November 5, 2019

AT&T has agreed to pay $60 million to settle FTC charges of misleading customers.  From 2011 until 2014, AT&T advertised and sold “unlimited” data plans to millions of smartphone customers, but despite promises of unlimited data, it allegedly “throttled,” or reduced the data speeds, for customers on these plans after as little as 2 GBs of use.  At least 3.5 million customers were affected, all of whom will receive a credit or check for the refund amount owed as part of the settlement.  FTC

November 5, 2019

A home health agency that allegedly defrauded Medicare and Louisiana’s Medicaid program has agreed to pay $2.5 million to settle claims arising from a qui tam suit.  Defendants Health Care Options, Inc., Health Care Options of Lafayette, Inc., Home Care Options Houston, Inc., and Howard Austin, II allegedly submitted reimbursement claims involving non-face-to-face encounters, as required by program rules.  USAO MDLA

November 4, 2019

A Maryland-based plaintiffs’ law firm, Saiontz & Kirk, P.A., has paid the United States over $91 million to settle allegations that it failed to repay Medicare for conditional payments made to medical providers on behalf of firm clients.  Over the course of several years, the firm had received payments from Medicare to cover medical bills for clients involved in four injury cases.  However, after negotiating for and receiving settlement proceeds, the firm and its clients allegedly failed to return those conditional payments.  USAO MD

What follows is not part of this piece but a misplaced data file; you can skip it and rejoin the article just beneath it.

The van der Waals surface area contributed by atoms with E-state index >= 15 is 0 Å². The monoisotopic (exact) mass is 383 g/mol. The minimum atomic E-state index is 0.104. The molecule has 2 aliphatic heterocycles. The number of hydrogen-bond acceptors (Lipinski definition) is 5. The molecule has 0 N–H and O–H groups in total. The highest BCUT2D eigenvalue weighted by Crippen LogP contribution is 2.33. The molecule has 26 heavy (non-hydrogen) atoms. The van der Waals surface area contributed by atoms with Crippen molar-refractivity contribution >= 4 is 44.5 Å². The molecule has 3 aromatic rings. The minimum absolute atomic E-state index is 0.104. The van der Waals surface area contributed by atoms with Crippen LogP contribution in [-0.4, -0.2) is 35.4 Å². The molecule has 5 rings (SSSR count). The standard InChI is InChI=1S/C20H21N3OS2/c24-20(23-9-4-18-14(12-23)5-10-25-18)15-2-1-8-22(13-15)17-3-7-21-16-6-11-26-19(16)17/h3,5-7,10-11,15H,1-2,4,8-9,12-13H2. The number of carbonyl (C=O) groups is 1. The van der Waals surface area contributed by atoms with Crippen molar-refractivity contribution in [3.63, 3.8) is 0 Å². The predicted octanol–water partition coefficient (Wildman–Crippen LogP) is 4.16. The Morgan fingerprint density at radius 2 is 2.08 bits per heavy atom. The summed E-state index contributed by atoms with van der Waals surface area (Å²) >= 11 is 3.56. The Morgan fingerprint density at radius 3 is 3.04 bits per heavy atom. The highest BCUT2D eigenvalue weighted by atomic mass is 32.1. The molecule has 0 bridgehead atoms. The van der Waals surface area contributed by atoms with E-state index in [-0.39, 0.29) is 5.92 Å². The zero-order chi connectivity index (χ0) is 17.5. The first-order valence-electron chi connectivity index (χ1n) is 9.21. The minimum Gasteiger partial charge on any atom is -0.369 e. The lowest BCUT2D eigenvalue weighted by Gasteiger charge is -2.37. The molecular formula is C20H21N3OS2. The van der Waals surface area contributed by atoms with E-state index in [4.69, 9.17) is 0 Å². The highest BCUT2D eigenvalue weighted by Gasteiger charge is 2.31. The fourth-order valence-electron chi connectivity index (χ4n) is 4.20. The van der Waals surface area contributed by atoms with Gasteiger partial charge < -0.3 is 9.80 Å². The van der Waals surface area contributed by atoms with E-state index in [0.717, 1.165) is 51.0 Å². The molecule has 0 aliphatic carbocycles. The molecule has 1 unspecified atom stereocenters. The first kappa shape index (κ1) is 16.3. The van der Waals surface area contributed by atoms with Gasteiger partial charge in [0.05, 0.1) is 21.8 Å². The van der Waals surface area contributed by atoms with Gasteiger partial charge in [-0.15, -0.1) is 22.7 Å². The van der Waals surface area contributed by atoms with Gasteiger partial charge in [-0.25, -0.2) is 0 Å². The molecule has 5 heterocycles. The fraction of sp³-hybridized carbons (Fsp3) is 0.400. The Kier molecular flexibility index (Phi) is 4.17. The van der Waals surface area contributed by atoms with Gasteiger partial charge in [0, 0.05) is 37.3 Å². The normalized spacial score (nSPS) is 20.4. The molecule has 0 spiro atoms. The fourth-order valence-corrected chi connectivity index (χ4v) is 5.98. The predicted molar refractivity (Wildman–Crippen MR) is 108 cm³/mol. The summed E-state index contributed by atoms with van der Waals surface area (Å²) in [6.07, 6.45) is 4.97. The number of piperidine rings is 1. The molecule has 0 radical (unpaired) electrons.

November 1, 2019

A New York-based painting contractor has agreed to pay $3 million to settle a suit alleging it misrepresented compliance with Disadvantaged Business Enterprise (DBE) rules in connection with two federally funded construction projects.  The False Claims Act violations involved Ahern Painting Contractors Co., which was contractually required to hire DBE subcontractors to perform renovation work on the Brooklyn Bridge and Queens Plaza.  However, Ahern hired a non-DBE, Spectrum Painting Corp., and repeatedly submitted false statements to the government that represented the work was done by a real DBE, Tower Maintenance Corp.  USAO SDNY

October 31, 2019

In the largest healthcare fraud case ever to come out of Mississippi, pharmacy owner Thomas Spell has been sentenced to 10 years in prison and ordered to pay over $243 million in restitution for knowingly defrauding TRICARE.  Between 2014 and 2016, Spell and his co-conspirators had deviously marketed compounded medications based on their rate of reimbursement from TRICARE, paid illegal kickbacks to marketers in order to obtain prescriptions from TRICARE beneficiaries, and improperly waived mandatory copayments for TRICARE beneficiaries.  USAO SDMS